The afternoon started with a celebration of Hideki Matsui‘s career and ended with Derek Jeter and Alfonso Soriano teaming up for a turn-back-the-clock walk-off win. It was like 2003 all over again. The Yankees salvaged the series with a 6-5 win on Sunday.
It’s So Good To Be Back
Boy Jeter sure does have a flair for the dramatic, doesn’t hit? In his (second) first game back from injury, the Cap’n sent the first pitch he saw from Matt Moore over the right-center field fence for a solo homer and a quick 1-0 first inning lead. It was one of those “is this real life?” moments, the kind that would be cheesy if you saw it in a movie. And yet, here we are. Again.
The first inning scoring did not stop there, thankfully. With the help of some shoddy defense, the Yankees tacked on two more runs on Vernon Wells’ sacrifice fly and Ichiro Suzuki‘s two-out, two-strike single. Robinson Cano and Soriano scored after reaching on what amounted to two infield singles that deflected off defenders. Good to see the club capitalize on those opportunities. They’ve squandered enough of ’em this year.
In what may have been (and unlikely was, in my opinion) his final appearance in pinstripes with the trade deadline looming, Phil Hughes blew that first inning three-run lead and was booed off the field as he failed to complete five innings of work. The Rays answered back with a run in the second before Wil Myers clobbered a hanging slider to left for a three-run homer in the third. It was a moonshot. No doubt it was gone off the bat.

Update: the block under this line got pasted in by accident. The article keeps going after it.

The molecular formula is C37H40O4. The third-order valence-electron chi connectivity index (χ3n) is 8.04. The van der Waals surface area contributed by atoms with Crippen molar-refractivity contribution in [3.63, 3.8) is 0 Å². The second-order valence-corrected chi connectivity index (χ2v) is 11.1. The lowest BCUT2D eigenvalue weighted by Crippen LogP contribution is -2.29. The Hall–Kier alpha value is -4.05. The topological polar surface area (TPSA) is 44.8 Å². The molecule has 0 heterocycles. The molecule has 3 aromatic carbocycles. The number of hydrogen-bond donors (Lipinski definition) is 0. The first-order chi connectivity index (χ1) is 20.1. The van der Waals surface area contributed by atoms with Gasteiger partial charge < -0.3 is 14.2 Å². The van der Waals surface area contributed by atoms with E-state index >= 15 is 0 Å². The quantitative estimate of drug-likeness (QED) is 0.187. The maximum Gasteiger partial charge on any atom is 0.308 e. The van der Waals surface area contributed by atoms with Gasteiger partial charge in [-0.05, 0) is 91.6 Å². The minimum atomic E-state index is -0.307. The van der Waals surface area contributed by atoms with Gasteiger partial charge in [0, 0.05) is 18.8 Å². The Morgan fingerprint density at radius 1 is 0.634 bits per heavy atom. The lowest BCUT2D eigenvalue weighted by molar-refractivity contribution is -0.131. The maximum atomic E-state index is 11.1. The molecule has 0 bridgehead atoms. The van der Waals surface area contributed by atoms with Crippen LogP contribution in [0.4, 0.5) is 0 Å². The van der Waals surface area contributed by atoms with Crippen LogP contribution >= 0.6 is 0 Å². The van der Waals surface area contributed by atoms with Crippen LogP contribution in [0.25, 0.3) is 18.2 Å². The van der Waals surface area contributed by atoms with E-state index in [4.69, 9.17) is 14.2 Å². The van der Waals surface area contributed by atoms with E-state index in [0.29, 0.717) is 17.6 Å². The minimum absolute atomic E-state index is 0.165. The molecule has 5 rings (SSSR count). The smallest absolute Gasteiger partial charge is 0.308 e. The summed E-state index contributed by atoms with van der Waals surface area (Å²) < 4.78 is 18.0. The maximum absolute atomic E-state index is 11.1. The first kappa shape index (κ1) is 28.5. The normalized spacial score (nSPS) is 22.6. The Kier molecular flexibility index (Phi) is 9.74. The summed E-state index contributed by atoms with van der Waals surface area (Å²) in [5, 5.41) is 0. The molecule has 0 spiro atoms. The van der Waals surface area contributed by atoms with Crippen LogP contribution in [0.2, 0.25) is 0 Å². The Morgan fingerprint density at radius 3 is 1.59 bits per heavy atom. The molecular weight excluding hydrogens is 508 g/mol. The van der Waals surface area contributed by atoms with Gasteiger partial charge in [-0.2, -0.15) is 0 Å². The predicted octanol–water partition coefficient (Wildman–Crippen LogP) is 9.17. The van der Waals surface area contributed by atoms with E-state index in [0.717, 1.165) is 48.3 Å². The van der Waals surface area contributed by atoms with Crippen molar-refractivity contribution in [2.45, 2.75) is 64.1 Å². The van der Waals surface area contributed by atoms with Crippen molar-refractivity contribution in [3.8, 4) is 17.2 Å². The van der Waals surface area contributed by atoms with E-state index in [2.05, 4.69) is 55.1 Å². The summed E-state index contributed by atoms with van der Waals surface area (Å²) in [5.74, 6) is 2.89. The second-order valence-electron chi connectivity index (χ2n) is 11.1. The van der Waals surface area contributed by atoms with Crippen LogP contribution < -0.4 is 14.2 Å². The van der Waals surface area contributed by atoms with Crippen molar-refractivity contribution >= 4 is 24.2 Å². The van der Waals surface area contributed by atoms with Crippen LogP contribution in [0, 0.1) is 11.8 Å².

At one point from the second through fourth innings, eight of 13 batters reached base against Hughes, who allowed a second homer to Myers in the fourth to blow another lead. That was only a one-run lead, however. Tampa tagged the right-hander for five runs on nine hits, two walks, and one hit batsman in four innings and two batters of work. It was the second straight and seventh overall time Hughes failed complete five innings of work this season, tied for the most in the league with Scott Diamond. If it was indeed his final outing as a Yankee, Phil didn’t exactly endear himself on the way out the door.
What a freaking job by the bullpen in this game. After Myers hit his second homer off Hughes to tie the game, four relievers combined to retire 15 of 16 batters faced. Preston Claiborne chipped in two perfect innings, Boone Logan one perfect inning, David Robertson one scoreless inning (allowed a single), and Mariano Rivera one perfect inning. The foursome allowed four balls out of the infield in five innings against one of the best offenses in the game. Just a stellar, stellar job.
Thanks to that bullpen work, the game was knotted at five into the ninth inning. Professional leadoff man Brett Gardner, who has shown a knack for brutally long at-bats of late, lead off the bottom of the ninth with an eight-pitch walk against the hard-throwing Jake McGee. He fouled off three of those eight pitches, and not a single one was clocked at lower than 96. Gardner had his team in business.
Jeter came to the plate fully intending to bunt Gardner to second, and I know that because he squared around to bunt the first pitch before it came inside and nearly hit him. It was so far inside that catcher Jose Lobaton missed it and the ball went to the backstop, allowing Brett to advance to second. The winning run was in scoring position without an out being sacrificed, and the Cap’n was in position to be the hero on a storybook day …
… except Rays manager Joe Maddon intentionally walked Jeter following the wild pitch. He went against the book and decided the left-on-left matchup against Robinson friggin’ Cano was a safer bet than McGee against a great narrative. And you know what? He was right. Robbie struck out on three pitches, the third of which was a called strike three on a fastball right down the middle. The double play was in order and McGee was a ground ball away from escaping the jam.